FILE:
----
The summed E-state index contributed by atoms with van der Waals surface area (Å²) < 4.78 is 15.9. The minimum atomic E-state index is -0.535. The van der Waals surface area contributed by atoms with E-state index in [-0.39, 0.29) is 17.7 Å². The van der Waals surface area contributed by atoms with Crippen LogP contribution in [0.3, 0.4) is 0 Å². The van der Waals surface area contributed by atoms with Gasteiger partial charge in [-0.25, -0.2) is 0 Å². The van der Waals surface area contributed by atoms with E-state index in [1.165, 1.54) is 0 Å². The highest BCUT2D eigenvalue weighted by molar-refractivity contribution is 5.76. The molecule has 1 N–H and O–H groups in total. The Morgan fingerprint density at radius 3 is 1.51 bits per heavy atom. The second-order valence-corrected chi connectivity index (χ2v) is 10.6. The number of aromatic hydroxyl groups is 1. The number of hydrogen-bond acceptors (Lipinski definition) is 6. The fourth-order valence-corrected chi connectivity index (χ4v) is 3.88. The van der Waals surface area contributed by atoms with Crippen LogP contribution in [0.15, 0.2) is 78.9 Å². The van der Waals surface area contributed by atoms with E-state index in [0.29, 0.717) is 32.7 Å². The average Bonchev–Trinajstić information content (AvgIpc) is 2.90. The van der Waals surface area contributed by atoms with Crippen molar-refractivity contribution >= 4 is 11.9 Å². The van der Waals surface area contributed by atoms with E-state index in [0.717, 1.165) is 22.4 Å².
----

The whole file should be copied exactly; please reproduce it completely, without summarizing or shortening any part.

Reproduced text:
The summed E-state index contributed by atoms with van der Waals surface area (Å²) < 4.78 is 15.9. The minimum atomic E-state index is -0.535. The van der Waals surface area contributed by atoms with E-state index in [-0.39, 0.29) is 17.7 Å². The van der Waals surface area contributed by atoms with Crippen LogP contribution in [0.3, 0.4) is 0 Å². The van der Waals surface area contributed by atoms with Gasteiger partial charge in [-0.25, -0.2) is 0 Å². The van der Waals surface area contributed by atoms with E-state index in [1.165, 1.54) is 0 Å². The highest BCUT2D eigenvalue weighted by molar-refractivity contribution is 5.76. The molecule has 1 N–H and O–H groups in total. The Morgan fingerprint density at radius 3 is 1.51 bits per heavy atom. The second-order valence-corrected chi connectivity index (χ2v) is 10.6. The number of aromatic hydroxyl groups is 1. The number of hydrogen-bond acceptors (Lipinski definition) is 6. The fourth-order valence-corrected chi connectivity index (χ4v) is 3.88. The van der Waals surface area contributed by atoms with Crippen LogP contribution in [0.15, 0.2) is 78.9 Å². The van der Waals surface area contributed by atoms with E-state index in [0.29, 0.717) is 32.7 Å². The average Bonchev–Trinajstić information content (AvgIpc) is 2.90. The van der Waals surface area contributed by atoms with Crippen molar-refractivity contribution >= 4 is 11.9 Å². The van der Waals surface area contributed by atoms with E-state index in [0.717, 1.165) is 22.4 Å².